• All vaccines have #adverse effects. Some children s ‘re more resilient and some get the blow harder than others. Just like loke smoking cigarettes. Some will develop lung cancer while others will jist have smokers cough. In the beginning of the 20the century, tobacco companies tried real hard to cover-up the fact that their products did harm. Now we know better.


      • This is an apples to oranges comparison. The scientific evidence in the 40’s and 50’s was clear – cigarettes were harmful.

        Note that it was well-controlled studies that showed the dangers of cigarette smoking. The same type of studies today find no link between vaccines or vaccine ingredients with autism. They also find that adverse events are rare and vaccines are effective, showing that the benefits outweigh the risks. You can’t accept the science on cigarettes and ignore the science on vaccines. That’s motivated reasoning.


      • If you live a healthy lifestyle you don’t need vaccines. Many doctors have found links to autism. Therefore, many individuals have chosen the original route to immunity: lifestyle, breastfeeding, etc. There are studies on both sides. So you can’t just claim in the name of science that they are so necessary to be mandated. Dr. Bruce Lipton talks about epigenetics and beliefs directly effecting our health. So the people who believe they need vaccines may need them, while the ones who are self-empowered and believe in their God given immune systems may not need them. So for the self-empowered individuals, even the ‘small’ risk associated with vaccinations are not worth it. You can see how this becomes a religious debate. You’re not gonna convince a Catholic that their is no God nor are you gonna convince an atheist in God. It’s not apples and oranges, it’s a relevant metaphor.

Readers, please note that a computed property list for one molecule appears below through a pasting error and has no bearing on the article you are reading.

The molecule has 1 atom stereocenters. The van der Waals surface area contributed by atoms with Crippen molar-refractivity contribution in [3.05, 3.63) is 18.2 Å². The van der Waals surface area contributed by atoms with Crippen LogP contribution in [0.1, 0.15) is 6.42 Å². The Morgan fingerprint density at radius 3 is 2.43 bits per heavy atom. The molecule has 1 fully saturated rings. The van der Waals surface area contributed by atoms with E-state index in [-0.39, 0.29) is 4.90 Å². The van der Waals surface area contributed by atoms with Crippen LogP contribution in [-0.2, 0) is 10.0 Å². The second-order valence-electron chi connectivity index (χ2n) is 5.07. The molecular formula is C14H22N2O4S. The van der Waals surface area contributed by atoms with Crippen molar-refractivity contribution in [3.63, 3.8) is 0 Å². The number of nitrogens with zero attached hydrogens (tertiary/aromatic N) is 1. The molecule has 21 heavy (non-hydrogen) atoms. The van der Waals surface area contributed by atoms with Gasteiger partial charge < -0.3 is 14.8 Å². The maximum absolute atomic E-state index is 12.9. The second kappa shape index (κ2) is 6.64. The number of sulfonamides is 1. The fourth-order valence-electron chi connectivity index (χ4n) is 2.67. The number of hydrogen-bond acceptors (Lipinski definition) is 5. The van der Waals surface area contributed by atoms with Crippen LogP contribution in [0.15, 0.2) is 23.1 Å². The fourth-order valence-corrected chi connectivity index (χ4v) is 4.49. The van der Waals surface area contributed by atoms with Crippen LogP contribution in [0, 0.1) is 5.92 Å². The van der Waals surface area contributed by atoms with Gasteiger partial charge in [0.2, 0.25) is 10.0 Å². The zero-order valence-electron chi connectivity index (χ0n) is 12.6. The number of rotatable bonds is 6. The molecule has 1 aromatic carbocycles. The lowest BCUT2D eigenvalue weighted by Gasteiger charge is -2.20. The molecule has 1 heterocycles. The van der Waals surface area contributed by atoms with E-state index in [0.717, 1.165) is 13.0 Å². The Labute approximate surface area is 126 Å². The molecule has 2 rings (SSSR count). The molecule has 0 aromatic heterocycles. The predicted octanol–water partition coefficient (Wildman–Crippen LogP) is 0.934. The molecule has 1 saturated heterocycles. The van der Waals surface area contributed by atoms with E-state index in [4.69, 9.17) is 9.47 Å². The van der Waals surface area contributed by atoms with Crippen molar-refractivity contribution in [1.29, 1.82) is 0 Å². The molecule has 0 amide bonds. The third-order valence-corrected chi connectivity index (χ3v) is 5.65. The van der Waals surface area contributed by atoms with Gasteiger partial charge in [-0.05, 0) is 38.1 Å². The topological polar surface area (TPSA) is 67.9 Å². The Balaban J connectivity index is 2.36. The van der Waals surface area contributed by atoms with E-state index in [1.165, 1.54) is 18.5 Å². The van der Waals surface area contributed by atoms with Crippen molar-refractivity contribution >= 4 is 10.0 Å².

• Thank you for admitting that it is like a religious debate to you. To me, this implies that there is no amount of scientific evidence that will convince you to revise your belief. If I am wrong, please tell me what evidence it would take for you to revise your belief. You make a number of fallacious arguments, which I will cover in future posts (appeal to authority, naturalistic fallacy, confirmation bias, nirvana fallacy) but I will spare you because it probably won’t make any difference.


      • Nirvana? All I’m saying is it should be everyone’s choice just like religion is everyone’s choice involving the sacred. Our body is sacred and what we put into it is a choice based on what we believe. I don’t believe in vaccinations. I don’t believe the pseudoscience funded by big Pharma and that’s my choice. I won’t let you convince me and I won’t try to convince you. The conscious community’s intuition is stronger than ever. My friend’s son who was perfectly healthy become full blown autistic after receiving his last round of vaccinations. I’m speaking from experience. You have given my some great topics for further blog posts. Thank you


      • Again, you make a bad comparison. The choice to vaccinate affects the health of others, namely immune compromised individuals.
        What evidence would it take for you to revise your belief?


      • “If you live a healthy lifestyle you don’t need vaccines”

        You may do fine if you don’t personally get vaccinated. But you are still depending on the great majority of other people who do get vaccinated – because they limit the spread of vaccine preventable diseases, so you never get exposed to those diseases.
        Your body will most likely never have to deal with measles or polio, because they are rare, because of vaccines.
        So you can have the illusion that a healthy lifestyle alone is protecting you from infectious disease.


  2. Pingback: Dismissing Anecdotes – Are Scientists Jerks? | The Skeptics' College